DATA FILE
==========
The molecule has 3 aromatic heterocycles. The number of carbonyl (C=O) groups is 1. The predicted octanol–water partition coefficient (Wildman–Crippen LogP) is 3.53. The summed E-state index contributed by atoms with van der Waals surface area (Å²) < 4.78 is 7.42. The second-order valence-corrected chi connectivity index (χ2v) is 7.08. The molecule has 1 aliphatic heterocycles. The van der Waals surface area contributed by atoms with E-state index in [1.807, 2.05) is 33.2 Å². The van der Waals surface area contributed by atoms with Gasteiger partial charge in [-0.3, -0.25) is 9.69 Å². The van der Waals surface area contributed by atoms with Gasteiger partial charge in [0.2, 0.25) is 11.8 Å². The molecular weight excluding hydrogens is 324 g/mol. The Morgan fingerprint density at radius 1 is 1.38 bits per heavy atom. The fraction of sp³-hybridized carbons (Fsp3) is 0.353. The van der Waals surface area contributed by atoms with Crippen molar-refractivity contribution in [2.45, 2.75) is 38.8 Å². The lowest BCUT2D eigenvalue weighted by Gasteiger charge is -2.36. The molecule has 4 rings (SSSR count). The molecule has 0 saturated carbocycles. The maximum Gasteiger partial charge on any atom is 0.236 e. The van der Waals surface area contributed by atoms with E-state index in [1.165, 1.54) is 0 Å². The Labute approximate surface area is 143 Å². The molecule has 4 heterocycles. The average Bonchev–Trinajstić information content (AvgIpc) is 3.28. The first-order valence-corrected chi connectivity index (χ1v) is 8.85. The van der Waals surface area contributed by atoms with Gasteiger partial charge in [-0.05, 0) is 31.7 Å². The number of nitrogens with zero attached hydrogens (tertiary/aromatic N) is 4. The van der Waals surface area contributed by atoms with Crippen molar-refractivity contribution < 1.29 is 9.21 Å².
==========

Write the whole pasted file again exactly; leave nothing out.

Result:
The molecule has 3 aromatic heterocycles. The number of carbonyl (C=O) groups is 1. The predicted octanol–water partition coefficient (Wildman–Crippen LogP) is 3.53. The summed E-state index contributed by atoms with van der Waals surface area (Å²) < 4.78 is 7.42. The second-order valence-corrected chi connectivity index (χ2v) is 7.08. The molecule has 1 aliphatic heterocycles. The van der Waals surface area contributed by atoms with E-state index in [1.807, 2.05) is 33.2 Å². The van der Waals surface area contributed by atoms with Gasteiger partial charge in [-0.3, -0.25) is 9.69 Å². The van der Waals surface area contributed by atoms with Gasteiger partial charge in [0.2, 0.25) is 11.8 Å². The molecular weight excluding hydrogens is 324 g/mol. The Morgan fingerprint density at radius 1 is 1.38 bits per heavy atom. The fraction of sp³-hybridized carbons (Fsp3) is 0.353. The van der Waals surface area contributed by atoms with Crippen molar-refractivity contribution in [2.45, 2.75) is 38.8 Å². The lowest BCUT2D eigenvalue weighted by Gasteiger charge is -2.36. The molecule has 4 rings (SSSR count). The molecule has 0 saturated carbocycles. The maximum Gasteiger partial charge on any atom is 0.236 e. The van der Waals surface area contributed by atoms with E-state index in [1.165, 1.54) is 0 Å². The Labute approximate surface area is 143 Å². The molecule has 4 heterocycles. The average Bonchev–Trinajstić information content (AvgIpc) is 3.28. The first-order valence-corrected chi connectivity index (χ1v) is 8.85. The van der Waals surface area contributed by atoms with Gasteiger partial charge in [-0.05, 0) is 31.7 Å². The number of nitrogens with zero attached hydrogens (tertiary/aromatic N) is 4. The van der Waals surface area contributed by atoms with Crippen molar-refractivity contribution < 1.29 is 9.21 Å².